Next is electricity that will combine with any of the remaining elements and produce a chain lighting like effect. One strange thing about electric is that their is a workaround to get it to combine with water: which is first to create ice, then add the electric, and finally thaw the ice with more fire elements. And using this workaround a very devastating, but long in the conjuring, spell is wet lighting (Water + Cold + 4*Electricity + Fire).

The remaining elements and their combinations are simple sprays. So now to the special case of shield. The shield element is more of a style of casting then a real element and you cannot even add more then a single shield element per spell. It is used to produce walls, mines, and in general effects that outlast the casting of the spell. For example, a mage is almost certainly going to constantly want to keep a simple shield spell on himself, which will completely protect him until it is worn out and will even deflect any arcane beams hurled at him. Additionally, combining shield with any element and casting it on oneself will make them completely immune to that element for the duration of the spell. Shield is also used to create permanent walls when combined with earth and can create temporary elemental storms like rain or chill in a small area or even lay proximity mines when combined with arcane or heal.

Another great part of Magicka is its presentation. The graphics are isometric and simply great. The world is vibrant and the graphics fairly detailed. While the game contains no voice acting and is completely captioned, it does make skillful use of Simlish (aka Sim Speak). But the difference between normal Simlish and this dialect is quite extreme in many situations. For one in Magicka it always sounds realistic, almost as if it could be a real fantasy language, and even contains the right tone for what the captions are portraying.

Relevant Articles: My gameplay only review of Magicka.

While I would not be surprised if this formula get duplicated and enhanced in the future, this is simply the most revolutionary and yet also playable and fun (even to a mainstream audience) game I remember ever having played. - 5/5

Monday, February 7, 2011

Stranger's Wrath

Just posted an article over at Retro-Gaming and Emulation about a long time favorite of mine, Stranger's Wrath (Xbox, 2005). It has recently been remade for the PC as part of the Oddboxx and has a PS3 remake imminent. But, in my opinion, this is one of timeless games that really doe not need a remake (they did not get much wrong with the original, and it doe not feel dated at all).

It is a action adventure/platformer/first-person shooter, and it even manages to fill all of these roles without becoming a confusing mess. And heavily mixed in is a great plot with a message very relevant to our turbulent times; A message warning of the evils of capitalism, consumerism, corporations, and industrialization.

So if you have a Xbox available (or would rather go with one of the remakes), I highly encourage you to checkout Stranger's Wrath.

Friday, February 4, 2011

Magicka - A Gameplay Review

Magicka the newly released action adventure that, accordingly to the trailers and other press releases, features revolutionary gameplay, or more precisely a revolutionary magic system. I am here to tell you that it is very much revolutionary and that it is fun.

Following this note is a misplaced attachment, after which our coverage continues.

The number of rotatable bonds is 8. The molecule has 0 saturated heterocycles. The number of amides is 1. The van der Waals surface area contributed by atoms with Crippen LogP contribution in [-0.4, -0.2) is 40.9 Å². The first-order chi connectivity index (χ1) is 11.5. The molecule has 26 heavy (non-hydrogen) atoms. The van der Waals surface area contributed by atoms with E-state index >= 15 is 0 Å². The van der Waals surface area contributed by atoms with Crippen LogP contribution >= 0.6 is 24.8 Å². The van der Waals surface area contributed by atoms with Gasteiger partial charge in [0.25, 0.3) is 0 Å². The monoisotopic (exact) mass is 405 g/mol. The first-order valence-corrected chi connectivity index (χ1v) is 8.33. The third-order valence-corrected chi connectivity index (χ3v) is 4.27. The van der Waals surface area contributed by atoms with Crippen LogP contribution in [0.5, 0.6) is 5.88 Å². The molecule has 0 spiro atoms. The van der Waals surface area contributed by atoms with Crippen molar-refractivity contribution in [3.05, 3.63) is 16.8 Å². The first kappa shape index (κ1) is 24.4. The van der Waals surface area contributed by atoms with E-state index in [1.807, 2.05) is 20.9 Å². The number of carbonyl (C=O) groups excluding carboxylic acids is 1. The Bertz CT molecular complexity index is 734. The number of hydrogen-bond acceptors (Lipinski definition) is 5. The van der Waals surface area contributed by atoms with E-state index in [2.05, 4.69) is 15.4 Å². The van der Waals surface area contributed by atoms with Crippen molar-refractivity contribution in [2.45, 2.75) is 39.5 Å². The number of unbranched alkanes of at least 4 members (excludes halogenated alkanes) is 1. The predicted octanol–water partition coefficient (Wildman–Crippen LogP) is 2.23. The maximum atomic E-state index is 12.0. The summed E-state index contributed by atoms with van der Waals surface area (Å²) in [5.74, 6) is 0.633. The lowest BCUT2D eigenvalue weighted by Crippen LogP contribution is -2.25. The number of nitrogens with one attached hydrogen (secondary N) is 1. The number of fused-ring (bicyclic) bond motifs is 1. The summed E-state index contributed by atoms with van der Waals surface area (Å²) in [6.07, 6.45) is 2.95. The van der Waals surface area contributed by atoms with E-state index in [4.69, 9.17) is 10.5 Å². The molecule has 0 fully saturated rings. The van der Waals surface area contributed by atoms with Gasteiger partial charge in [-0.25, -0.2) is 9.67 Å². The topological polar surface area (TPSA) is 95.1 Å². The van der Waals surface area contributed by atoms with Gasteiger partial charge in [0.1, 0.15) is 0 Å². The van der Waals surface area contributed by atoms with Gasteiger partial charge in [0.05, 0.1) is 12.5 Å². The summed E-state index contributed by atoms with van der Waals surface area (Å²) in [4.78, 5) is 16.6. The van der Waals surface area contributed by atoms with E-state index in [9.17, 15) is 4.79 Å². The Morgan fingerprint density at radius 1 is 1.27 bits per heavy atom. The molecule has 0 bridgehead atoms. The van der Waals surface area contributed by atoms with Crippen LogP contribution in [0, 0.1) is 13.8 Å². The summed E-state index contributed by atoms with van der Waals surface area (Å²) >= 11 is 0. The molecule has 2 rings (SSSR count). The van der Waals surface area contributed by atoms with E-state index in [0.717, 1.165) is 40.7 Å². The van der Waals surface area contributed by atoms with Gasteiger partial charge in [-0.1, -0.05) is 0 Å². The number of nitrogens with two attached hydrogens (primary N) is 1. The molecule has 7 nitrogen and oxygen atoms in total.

To attack in the game you use magic, which is composed of elements. Their are ten elements, all with their benefits, negatives, opposites, and forms; These elements are water, ice (made from water and cold), steam (made from fire and water), heal, shield, cold, electricity, arcane, stone, and fire. Their are far to many interesting and unique combinations to mention here, but I will supply a few. For example, casting water will create a torrent of water rushing from your staff to where ever you point, which will knock-back and wet anything it touches; Add cold and it turns into a barrage of ice shards, damaging anything it touches. On a completely separate note (but I do plan on joining them eventually) stone will launch a boulder, which will cause damage and even continue in its trajectory if it kills the enemy it hits. Now if we add water to this boulder we get a boulder that explodes on impact launching water in all directions and knocking everyone back; Or if we add ice we get a boulder that fragments on impact doing extreme damage to the hit enemy. These are just a small part of the, often intuitive, always interesting magic system.

This system has a few, somewhat non obvious from the trailer, impacts on gameplay. For one it is not nearly as easy as one might imagine to actually pull off one of the more complicated and powerful attacks in the middle of combat with enemies attacking you. So while you start off the game with all the elements and spells available to you, you still become more powerful over time as you learn new devastating combinations, spells and simply get better at executing these under pressure.

Unfortunately the game is not all great, it has the most bugs of any game I have ever played. Many people cannot even get their paid for copy to start. So far they have released six patches, which did nothing for me but make my game run even worst; But I was able to make it too the end of chapter 2. And their is some hope that they will be able to fix all problems eventually, because it is not like normal game glitches where strange things will happen that are hard to diagnose, for the most part Magicka seems to either work perfectly or crash.

Gameplay Rating (does not take bugs or story into account):